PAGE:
The “homeless outreach” was such a large part of the QOL workload that they made a separate division for it, Augustus wrote. “Neighborhood response” on one side, encampment sweeps on the other. The QOL, headed by Worcester Police Officer Dan Cahill, is half cops and half city employees from the Department of Public Works and Inspectional Services. From its inception, it has been a unit tasked with ridding the city of various unsightly things, including human beings in tents.
At the risk of sounding like a broken record, it’s very important to understand that in the logic of this task force, homeless people are a blight. Inanimate things, on the same list as illegally dumped trash, unregistered vehicles and poorly maintained properties. Augustus’ report breaks down the task force’s response by such issues. Homeless encampments appear on that list between unregistered vehicles and hypodermic needles.
The way Augustus described the approach to encampments back in 2016 holds a funhouse mirror up to the tortured descriptions of the same approach we heard this Tuesday night. It’s worth looking at Augustus’s whole summary:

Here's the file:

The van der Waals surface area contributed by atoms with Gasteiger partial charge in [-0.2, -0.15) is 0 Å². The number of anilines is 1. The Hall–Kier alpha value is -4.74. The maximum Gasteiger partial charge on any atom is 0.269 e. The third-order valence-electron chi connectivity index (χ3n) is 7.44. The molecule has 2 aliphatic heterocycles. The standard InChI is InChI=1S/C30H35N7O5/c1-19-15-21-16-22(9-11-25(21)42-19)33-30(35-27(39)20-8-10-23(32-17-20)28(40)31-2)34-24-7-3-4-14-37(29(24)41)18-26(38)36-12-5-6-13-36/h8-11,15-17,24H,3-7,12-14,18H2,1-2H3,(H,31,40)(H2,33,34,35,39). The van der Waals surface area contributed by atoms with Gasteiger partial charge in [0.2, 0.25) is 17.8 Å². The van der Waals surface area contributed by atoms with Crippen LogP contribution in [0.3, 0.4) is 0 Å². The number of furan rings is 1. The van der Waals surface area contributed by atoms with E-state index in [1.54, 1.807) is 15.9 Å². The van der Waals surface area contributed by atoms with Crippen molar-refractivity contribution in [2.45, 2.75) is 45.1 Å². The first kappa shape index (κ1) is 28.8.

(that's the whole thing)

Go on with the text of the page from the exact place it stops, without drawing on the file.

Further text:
Removal is the obvious goal here, and “services” are a means toward that end. That’s important, because often times you’ll hear city officials now attempt to portray the “services” as the primary goal, born of some benevolence. The fact the services are offered as a carrot before the stick of a forceable camp eviction is left unsaid, mostly. Back in 2016, Augustus didn’t try too hard to perform that little rhetorical twist.
Notice how he laments that they “immediately learned” removal “does not occur overnight.” The existence of unhoused people is a thornier problem than, say, unregistered vehicles, but it is the same type of problem, addressed by the same team. The fact they’re human beings just makes it a bit more complicated. Removing regular garbage happens overnight but human garbage doesn’t. Augustus didn’t try too hard to sugar coat that logic.
It’s also worth noting that back in 2016 they were explicit about giving only a 24-hour notice before sweeping encampments. Now, they make vague commitments to giving a week’s notice, but as we saw with the RMV sweep, it’s not always the case.